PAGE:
Back of the Bus
Written by: Aaron Reynolds
Illustrated by: Floyd Cooper
Imagine sitting upon that historic bus ride in which Rosa Parks stepped aboard and refused to give up her seat. What must it have felt like to be a part of that experience? Now imagine, you are a child witnessing the scene of that day unfold. What I love about Back of the Bus is that Aaron Reynolds creates a story very unique from any story we have read before about Rosa Parks and her refusal to forego her seat to a white passenger. The entire story is told from the perspective of a young African-American boy sitting at the back of the bus alongside his mother. The story both begins and ends with the boy playing with a small toy marble. That marble is used for a metaphor to express change by the end of the story. While it is a work of fiction, it is based on the real events that happened on December 1, 1955 in Montgomery, Alabama.
This book is filled with figurative language using phrases such as "lightnin' storm eyes", "mama's crinkled-up somethin's-wrong voice", and "clicks them metal things on her hands, quick and loud like the screen door slammin'." It would make for a model text when examining ways authors "spice" up their writing by using figurative language to create a strong visual. I have also talked a lot about using books to teach children how to create "small moments" stories. This is yet another book that fits that category. The entire story is about riding the bus and taking in the sights and sounds of the experience. Aaron Reynolds does a lovely job of stretching this out over time to create a full storyline for the reader based on a small moment in the life of this young boy. Finally, this book could be used to discuss perspective in writing. What might another passenger's perspective be of this event? What about the perspective of the arresting officer? How fun it might be to have students write about a familiar experience through the eyes of someone else involved. Or take another historical moment in our country's history and create a story about it through the eyes of a witness to the event.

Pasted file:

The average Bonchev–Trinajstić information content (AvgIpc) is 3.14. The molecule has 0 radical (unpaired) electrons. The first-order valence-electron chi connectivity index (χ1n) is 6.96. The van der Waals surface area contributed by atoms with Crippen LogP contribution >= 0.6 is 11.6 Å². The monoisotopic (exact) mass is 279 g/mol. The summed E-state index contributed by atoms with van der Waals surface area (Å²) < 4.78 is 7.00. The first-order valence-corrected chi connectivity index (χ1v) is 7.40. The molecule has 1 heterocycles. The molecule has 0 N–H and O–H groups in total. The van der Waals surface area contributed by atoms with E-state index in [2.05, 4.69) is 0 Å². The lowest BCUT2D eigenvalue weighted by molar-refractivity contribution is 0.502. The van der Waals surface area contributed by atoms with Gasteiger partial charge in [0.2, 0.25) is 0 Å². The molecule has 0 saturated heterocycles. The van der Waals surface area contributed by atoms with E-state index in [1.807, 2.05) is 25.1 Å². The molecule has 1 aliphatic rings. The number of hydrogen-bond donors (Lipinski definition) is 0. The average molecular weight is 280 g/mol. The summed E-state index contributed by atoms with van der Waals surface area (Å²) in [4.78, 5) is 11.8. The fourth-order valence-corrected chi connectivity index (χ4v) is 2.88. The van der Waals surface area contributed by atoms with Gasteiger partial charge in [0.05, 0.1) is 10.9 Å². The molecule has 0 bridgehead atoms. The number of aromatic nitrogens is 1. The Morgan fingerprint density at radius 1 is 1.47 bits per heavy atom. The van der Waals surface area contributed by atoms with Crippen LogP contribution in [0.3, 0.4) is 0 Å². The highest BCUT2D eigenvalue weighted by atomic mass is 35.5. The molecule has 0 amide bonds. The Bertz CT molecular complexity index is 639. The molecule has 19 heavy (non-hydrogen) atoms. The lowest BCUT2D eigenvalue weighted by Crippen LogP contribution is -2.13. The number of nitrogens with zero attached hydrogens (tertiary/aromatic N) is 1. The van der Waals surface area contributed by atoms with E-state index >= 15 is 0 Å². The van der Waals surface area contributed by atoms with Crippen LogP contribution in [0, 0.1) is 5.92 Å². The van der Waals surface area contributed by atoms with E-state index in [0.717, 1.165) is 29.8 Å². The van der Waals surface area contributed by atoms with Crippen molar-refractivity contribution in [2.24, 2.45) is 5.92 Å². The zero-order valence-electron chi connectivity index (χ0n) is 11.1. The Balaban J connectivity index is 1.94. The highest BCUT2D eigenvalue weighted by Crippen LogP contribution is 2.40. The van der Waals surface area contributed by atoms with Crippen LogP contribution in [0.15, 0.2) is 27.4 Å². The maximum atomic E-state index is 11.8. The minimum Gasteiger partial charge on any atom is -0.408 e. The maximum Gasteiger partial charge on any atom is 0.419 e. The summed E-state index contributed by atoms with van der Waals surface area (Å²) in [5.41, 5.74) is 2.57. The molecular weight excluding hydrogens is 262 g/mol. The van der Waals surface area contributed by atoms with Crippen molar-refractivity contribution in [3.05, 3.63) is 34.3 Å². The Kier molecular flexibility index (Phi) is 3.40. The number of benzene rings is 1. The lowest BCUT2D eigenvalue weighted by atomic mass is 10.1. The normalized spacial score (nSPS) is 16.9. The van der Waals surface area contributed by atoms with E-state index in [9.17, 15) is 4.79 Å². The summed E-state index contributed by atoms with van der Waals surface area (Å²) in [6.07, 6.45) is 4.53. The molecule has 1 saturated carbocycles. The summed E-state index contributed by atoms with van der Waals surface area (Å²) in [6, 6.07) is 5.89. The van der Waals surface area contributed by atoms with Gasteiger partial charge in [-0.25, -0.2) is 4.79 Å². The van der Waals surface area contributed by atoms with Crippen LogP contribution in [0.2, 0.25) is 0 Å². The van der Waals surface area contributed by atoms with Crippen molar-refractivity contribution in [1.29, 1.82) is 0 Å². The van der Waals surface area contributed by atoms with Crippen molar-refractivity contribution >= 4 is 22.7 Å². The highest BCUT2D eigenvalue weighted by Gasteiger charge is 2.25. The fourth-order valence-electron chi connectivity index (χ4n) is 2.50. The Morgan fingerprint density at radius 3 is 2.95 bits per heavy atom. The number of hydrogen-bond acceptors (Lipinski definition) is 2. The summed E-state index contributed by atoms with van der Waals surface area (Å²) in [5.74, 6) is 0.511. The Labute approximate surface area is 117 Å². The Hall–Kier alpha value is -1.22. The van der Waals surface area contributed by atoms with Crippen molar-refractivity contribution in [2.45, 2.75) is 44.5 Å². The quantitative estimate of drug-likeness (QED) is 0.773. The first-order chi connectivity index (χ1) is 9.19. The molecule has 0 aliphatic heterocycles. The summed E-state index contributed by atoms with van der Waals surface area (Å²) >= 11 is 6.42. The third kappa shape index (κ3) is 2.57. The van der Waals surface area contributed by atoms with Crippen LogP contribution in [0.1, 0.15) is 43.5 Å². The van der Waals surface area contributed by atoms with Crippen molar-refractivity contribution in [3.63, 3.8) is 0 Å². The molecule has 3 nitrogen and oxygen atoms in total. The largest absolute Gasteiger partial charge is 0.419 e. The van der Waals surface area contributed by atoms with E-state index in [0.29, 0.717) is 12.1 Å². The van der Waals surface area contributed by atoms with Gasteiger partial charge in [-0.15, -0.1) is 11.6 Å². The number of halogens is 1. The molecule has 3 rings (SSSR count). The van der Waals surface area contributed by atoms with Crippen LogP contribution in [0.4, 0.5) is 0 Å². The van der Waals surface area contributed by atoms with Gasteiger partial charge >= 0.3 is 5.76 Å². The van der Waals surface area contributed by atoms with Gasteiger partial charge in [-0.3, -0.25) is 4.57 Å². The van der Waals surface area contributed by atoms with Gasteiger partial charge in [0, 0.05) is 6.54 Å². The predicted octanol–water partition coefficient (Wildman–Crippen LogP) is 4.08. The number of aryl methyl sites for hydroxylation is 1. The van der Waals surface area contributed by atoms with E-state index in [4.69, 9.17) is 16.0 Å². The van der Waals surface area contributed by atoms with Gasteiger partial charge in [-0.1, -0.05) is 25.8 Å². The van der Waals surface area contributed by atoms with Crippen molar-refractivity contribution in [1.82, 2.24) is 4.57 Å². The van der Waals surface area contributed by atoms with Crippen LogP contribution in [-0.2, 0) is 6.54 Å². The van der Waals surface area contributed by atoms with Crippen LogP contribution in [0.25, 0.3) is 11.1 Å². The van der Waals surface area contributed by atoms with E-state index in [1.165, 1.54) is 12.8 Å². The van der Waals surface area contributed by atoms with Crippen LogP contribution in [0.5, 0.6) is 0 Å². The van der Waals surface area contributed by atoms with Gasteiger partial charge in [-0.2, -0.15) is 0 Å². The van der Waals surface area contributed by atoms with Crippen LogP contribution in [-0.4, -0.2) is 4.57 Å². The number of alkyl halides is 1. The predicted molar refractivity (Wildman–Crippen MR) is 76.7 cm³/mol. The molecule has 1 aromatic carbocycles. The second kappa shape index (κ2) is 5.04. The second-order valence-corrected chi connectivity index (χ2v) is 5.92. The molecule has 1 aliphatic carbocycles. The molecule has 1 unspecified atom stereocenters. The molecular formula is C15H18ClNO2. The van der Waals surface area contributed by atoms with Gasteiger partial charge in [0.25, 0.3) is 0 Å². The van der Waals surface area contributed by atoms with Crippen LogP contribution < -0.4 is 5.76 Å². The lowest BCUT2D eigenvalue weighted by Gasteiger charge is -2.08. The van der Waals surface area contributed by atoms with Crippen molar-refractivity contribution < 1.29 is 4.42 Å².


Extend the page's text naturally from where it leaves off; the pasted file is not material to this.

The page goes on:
Author Aaron Reynolds has partnered with illustrator Floyd Cooper whom I just blogged about in yesterday's featured book. And just like with all of Mr. Cooper's other books, he paints life into each page as the story moves along. I adore the young boy in this book and I love the way Mr. Cooper has chosen to illustrate this character. It left me wanting to sit down next to this endearing young boy and have a conversation with him. Click on the links to learn more about Aaron Reynolds and Floyd Cooper.